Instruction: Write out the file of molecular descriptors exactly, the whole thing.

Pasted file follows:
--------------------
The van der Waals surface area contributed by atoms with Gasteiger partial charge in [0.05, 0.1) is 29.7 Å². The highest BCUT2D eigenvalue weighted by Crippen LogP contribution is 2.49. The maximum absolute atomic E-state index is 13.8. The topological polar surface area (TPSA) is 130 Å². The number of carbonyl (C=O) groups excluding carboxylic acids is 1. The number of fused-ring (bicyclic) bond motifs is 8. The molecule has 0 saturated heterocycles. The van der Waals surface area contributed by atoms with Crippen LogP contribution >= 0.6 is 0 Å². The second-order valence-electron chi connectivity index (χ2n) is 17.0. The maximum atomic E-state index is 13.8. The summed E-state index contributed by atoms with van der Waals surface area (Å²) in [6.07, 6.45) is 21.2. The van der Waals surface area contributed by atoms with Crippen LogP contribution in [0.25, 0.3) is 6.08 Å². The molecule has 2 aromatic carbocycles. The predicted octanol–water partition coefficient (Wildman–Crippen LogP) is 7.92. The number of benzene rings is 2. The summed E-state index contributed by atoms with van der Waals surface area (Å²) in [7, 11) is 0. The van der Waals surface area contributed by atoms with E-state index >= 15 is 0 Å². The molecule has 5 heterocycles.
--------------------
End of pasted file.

The van der Waals surface area contributed by atoms with Gasteiger partial charge in [0.05, 0.1) is 29.7 Å². The highest BCUT2D eigenvalue weighted by Crippen LogP contribution is 2.49. The maximum absolute atomic E-state index is 13.8. The topological polar surface area (TPSA) is 130 Å². The number of carbonyl (C=O) groups excluding carboxylic acids is 1. The number of fused-ring (bicyclic) bond motifs is 8. The molecule has 0 saturated heterocycles. The van der Waals surface area contributed by atoms with Crippen LogP contribution >= 0.6 is 0 Å². The second-order valence-electron chi connectivity index (χ2n) is 17.0. The maximum atomic E-state index is 13.8. The summed E-state index contributed by atoms with van der Waals surface area (Å²) in [6.07, 6.45) is 21.2. The van der Waals surface area contributed by atoms with Crippen LogP contribution in [0.25, 0.3) is 6.08 Å². The molecule has 2 aromatic carbocycles. The predicted octanol–water partition coefficient (Wildman–Crippen LogP) is 7.92. The number of benzene rings is 2. The summed E-state index contributed by atoms with van der Waals surface area (Å²) in [7, 11) is 0. The van der Waals surface area contributed by atoms with E-state index >= 15 is 0 Å². The molecule has 5 heterocycles.